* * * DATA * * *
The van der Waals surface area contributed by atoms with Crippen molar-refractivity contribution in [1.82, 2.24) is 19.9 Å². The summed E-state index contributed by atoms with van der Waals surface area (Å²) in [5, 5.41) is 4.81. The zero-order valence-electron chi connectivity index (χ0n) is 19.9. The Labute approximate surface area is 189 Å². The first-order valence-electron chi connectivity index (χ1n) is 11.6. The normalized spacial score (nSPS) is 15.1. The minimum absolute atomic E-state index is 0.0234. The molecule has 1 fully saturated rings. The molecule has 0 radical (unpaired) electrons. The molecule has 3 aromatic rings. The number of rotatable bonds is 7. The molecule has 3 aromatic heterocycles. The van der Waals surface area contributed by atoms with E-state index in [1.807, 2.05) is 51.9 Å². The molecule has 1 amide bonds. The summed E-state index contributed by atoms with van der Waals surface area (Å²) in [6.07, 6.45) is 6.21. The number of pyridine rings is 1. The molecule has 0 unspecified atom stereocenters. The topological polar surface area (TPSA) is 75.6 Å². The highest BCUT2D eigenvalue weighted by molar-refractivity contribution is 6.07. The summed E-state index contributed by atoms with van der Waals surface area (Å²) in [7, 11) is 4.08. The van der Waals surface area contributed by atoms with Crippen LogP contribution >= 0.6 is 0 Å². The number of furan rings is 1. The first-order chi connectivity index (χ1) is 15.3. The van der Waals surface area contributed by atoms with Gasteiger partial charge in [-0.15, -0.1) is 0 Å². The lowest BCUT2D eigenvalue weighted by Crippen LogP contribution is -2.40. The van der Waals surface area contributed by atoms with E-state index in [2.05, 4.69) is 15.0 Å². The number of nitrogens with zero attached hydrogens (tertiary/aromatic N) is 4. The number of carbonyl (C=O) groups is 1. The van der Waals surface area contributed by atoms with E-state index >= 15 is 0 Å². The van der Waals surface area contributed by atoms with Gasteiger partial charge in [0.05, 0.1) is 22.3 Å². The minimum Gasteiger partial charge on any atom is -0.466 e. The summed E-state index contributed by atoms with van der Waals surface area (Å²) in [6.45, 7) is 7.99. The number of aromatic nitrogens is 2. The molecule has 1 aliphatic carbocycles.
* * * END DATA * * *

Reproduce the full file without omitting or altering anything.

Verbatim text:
The van der Waals surface area contributed by atoms with Crippen molar-refractivity contribution in [1.82, 2.24) is 19.9 Å². The summed E-state index contributed by atoms with van der Waals surface area (Å²) in [5, 5.41) is 4.81. The zero-order valence-electron chi connectivity index (χ0n) is 19.9. The Labute approximate surface area is 189 Å². The first-order valence-electron chi connectivity index (χ1n) is 11.6. The normalized spacial score (nSPS) is 15.1. The minimum absolute atomic E-state index is 0.0234. The molecule has 1 fully saturated rings. The molecule has 0 radical (unpaired) electrons. The molecule has 3 aromatic rings. The number of rotatable bonds is 7. The molecule has 3 aromatic heterocycles. The van der Waals surface area contributed by atoms with E-state index in [1.807, 2.05) is 51.9 Å². The molecule has 1 amide bonds. The summed E-state index contributed by atoms with van der Waals surface area (Å²) in [6.07, 6.45) is 6.21. The number of pyridine rings is 1. The molecule has 0 unspecified atom stereocenters. The topological polar surface area (TPSA) is 75.6 Å². The highest BCUT2D eigenvalue weighted by molar-refractivity contribution is 6.07. The summed E-state index contributed by atoms with van der Waals surface area (Å²) in [7, 11) is 4.08. The van der Waals surface area contributed by atoms with Crippen LogP contribution >= 0.6 is 0 Å². The number of furan rings is 1. The first-order chi connectivity index (χ1) is 15.3. The van der Waals surface area contributed by atoms with Gasteiger partial charge in [-0.15, -0.1) is 0 Å². The lowest BCUT2D eigenvalue weighted by Crippen LogP contribution is -2.40. The van der Waals surface area contributed by atoms with E-state index in [2.05, 4.69) is 15.0 Å². The number of nitrogens with zero attached hydrogens (tertiary/aromatic N) is 4. The number of carbonyl (C=O) groups is 1. The van der Waals surface area contributed by atoms with E-state index >= 15 is 0 Å². The van der Waals surface area contributed by atoms with Gasteiger partial charge in [0.05, 0.1) is 22.3 Å². The minimum Gasteiger partial charge on any atom is -0.466 e. The summed E-state index contributed by atoms with van der Waals surface area (Å²) in [6.45, 7) is 7.99. The number of aromatic nitrogens is 2. The molecule has 1 aliphatic carbocycles.